Enriqueta Lunez’s New Moon Luna Nueva Yuninal Jme’tik draws its circle of concerns closer to the personal, but the personal has, as always, political, social and, above all, cultural ramifications. In this chapbook the cultures from which the three languages of the title are drawn are all implicated in their overlapping attempts to condemn and constrain human female desires. Quoted by translator Clare Sullivan at the end of the chapbook, Lunez states that “It is my sense that these expressions possess a female force. Their rhythm, tone, voice, and repetition provide a window into a woman tired of resisting mistreatment by other women and, of course, men.” In short lyric declamations, Lunez condenses three intersecting histories (English, Spanish and Tsotsil languages and cultures) through their effects on her female personae. On the one hand, the Lunez’s persona rails against the way biology and culture are fused into a gendered determinism, fueling self-hatred and self-renunciation:
dejectedly: she shrieks, she cries out
¡Ay, ch’ul pox!
¡Ay, ch’ul me’!
With each taste of aguardiente
she murders her name.
Laments being a woman
On the other hand, Lunex also marks the admixture of shame and pride:
I am a Chamulita, I tell you.
As a girl
I wondered why you named me with such hate.
I yearned for death
dreamt of your clothes and mirror
used your perfume
In this series of untitled poems Lunez depicts two believed paths for indigenous women who do not wish to marry. One can always choose the life of the so-called spinster, so-called, that is, because the woman who refuses, or simply does not, “love” and thus asserts her agency, or independence, can only be “read” as a spurned, passive “case” to be pitied. Lunez probes this assumption, not by writing of this woman with sorrow, but clarity:
Ana renounced love
stayed alone beside the fireplace, in a corner
tied to her mother’s womb.
They never uttered her name
never married her off
no one dared to court her
to whisper fleshly desires in her ear
no one stroked her breasts nothing sated her hunger
In another untitled poem, Lunez depicts a different woman living on the fringes of independence, the unadulterated and complex life of the unapologetic prostitute:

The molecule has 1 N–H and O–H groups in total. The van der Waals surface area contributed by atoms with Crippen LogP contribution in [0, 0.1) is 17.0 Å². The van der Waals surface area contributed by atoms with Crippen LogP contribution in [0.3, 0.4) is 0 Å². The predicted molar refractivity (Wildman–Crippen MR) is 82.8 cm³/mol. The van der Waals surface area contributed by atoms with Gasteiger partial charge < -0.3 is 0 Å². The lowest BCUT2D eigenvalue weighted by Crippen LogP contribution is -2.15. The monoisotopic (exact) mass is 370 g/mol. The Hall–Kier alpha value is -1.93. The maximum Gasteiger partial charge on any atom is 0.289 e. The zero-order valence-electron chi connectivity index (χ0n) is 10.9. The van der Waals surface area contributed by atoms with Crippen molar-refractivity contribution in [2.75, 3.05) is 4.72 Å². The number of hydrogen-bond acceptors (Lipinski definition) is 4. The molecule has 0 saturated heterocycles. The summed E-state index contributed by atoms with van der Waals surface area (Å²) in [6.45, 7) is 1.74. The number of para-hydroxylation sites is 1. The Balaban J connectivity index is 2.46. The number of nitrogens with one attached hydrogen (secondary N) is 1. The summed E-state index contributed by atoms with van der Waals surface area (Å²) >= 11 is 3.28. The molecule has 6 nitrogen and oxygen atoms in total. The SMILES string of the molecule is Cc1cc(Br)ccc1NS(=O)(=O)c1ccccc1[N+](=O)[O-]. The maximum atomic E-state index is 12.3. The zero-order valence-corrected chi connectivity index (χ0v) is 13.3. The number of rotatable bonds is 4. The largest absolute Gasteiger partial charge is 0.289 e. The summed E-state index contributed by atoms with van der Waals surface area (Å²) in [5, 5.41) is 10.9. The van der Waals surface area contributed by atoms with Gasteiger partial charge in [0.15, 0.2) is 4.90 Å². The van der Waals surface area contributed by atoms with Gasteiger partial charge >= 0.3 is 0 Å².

They screamed whore at you
while you sniff cocaine
paint your nails
until your voice falls silent
However varied the lives these women live, and perhaps the choices they make, Lunez refuses to judge them and, more importantly, in her depictions, they refuse to judge themselves:
This is no time for laments
she must rush to meet her lover
maybe have a drink, two or three
sniff the ecstasy of freedom
of knowing she’s a woman.
In accepting the history in which they find themselves — however acculturated, however “inauthentic” — these women depicted by Lunez celebrate their freedoms from old prejudices without giving in to the trap of total Westernization. Free of the terrors depicted in the worlds of Polanco and Guambo, these women, like Lunez, embrace the freedoms, however relative, of who they are and, just as important, who they might become. As translator Sullivan writes in her note at the end of the chapbook, “The…poems complicate a traditional view of indigenous women. By alluding to femicide in poem ten and by openly featuring women who are prostitutes and drug-users in the remaining poems, Enriqueta shows that there is no one way to be an indigenous woman. She admits that, at least in her own community, prostitution can empower women economically and socially.” As all three chapbooks suggest, the non-English-speaking worlds of the Western hemisphere are, have always been, rich, complex, and human, irreducible to their simplistic depictions in the popular English media.
Tyrone Williams teaches literature and theory at Xavier University in Cincinnati, Ohio. He is the author of several chapbooks and six books of poetry: c.c. (Krupskaya 2002), On Spec (Omnidawn 2008), The Hero Project of the Century (The Backwaters Press 2009), Adventures of Pi (Dos Madres Press 2011), Howell (Atelos Books 2011) and As Iz (Omnidawn 2018). A limited-edition art project, Trump l’oeil, was published by Hostile Books in 2017. He and Jeanne Heuving edited an anthology of critical essays, Inciting Poetics (University of New Mexico Press, 2019). His new website is at https://www.flummoxedpoet.com/